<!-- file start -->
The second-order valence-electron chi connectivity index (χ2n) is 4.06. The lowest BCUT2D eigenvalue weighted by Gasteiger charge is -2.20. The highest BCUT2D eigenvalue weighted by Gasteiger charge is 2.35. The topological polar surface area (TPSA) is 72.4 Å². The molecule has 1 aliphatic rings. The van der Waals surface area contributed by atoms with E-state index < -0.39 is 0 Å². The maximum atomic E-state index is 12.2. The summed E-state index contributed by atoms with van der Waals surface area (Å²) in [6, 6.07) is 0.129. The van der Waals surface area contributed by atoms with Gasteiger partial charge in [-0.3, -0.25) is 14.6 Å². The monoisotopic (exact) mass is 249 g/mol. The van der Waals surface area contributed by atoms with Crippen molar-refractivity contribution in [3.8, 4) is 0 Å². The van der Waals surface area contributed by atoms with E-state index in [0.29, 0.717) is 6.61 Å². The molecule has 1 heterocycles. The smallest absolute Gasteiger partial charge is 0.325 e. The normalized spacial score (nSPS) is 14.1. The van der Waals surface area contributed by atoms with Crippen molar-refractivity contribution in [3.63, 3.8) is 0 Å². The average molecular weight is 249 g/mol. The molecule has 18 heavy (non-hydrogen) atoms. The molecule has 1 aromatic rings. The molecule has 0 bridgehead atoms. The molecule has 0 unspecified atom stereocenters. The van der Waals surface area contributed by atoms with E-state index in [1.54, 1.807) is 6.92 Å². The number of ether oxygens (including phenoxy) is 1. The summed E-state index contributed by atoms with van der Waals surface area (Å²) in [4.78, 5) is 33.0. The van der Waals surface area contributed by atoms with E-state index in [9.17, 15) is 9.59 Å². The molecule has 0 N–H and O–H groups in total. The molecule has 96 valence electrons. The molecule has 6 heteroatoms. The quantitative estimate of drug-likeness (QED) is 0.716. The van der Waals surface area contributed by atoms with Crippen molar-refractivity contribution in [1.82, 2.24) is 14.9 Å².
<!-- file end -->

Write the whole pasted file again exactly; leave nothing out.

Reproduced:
The second-order valence-electron chi connectivity index (χ2n) is 4.06. The lowest BCUT2D eigenvalue weighted by Gasteiger charge is -2.20. The highest BCUT2D eigenvalue weighted by Gasteiger charge is 2.35. The topological polar surface area (TPSA) is 72.4 Å². The molecule has 1 aliphatic rings. The van der Waals surface area contributed by atoms with E-state index < -0.39 is 0 Å². The maximum atomic E-state index is 12.2. The summed E-state index contributed by atoms with van der Waals surface area (Å²) in [6, 6.07) is 0.129. The van der Waals surface area contributed by atoms with Gasteiger partial charge in [-0.3, -0.25) is 14.6 Å². The monoisotopic (exact) mass is 249 g/mol. The van der Waals surface area contributed by atoms with Crippen molar-refractivity contribution in [3.8, 4) is 0 Å². The van der Waals surface area contributed by atoms with E-state index in [0.29, 0.717) is 6.61 Å². The molecule has 1 heterocycles. The smallest absolute Gasteiger partial charge is 0.325 e. The normalized spacial score (nSPS) is 14.1. The van der Waals surface area contributed by atoms with Crippen molar-refractivity contribution in [3.63, 3.8) is 0 Å². The average molecular weight is 249 g/mol. The molecule has 18 heavy (non-hydrogen) atoms. The molecule has 1 aromatic rings. The molecule has 0 bridgehead atoms. The molecule has 0 unspecified atom stereocenters. The van der Waals surface area contributed by atoms with E-state index in [1.54, 1.807) is 6.92 Å². The number of ether oxygens (including phenoxy) is 1. The summed E-state index contributed by atoms with van der Waals surface area (Å²) in [4.78, 5) is 33.0. The van der Waals surface area contributed by atoms with E-state index in [9.17, 15) is 9.59 Å². The molecule has 0 N–H and O–H groups in total. The molecule has 96 valence electrons. The molecule has 6 heteroatoms. The quantitative estimate of drug-likeness (QED) is 0.716. The van der Waals surface area contributed by atoms with Crippen molar-refractivity contribution in [1.82, 2.24) is 14.9 Å².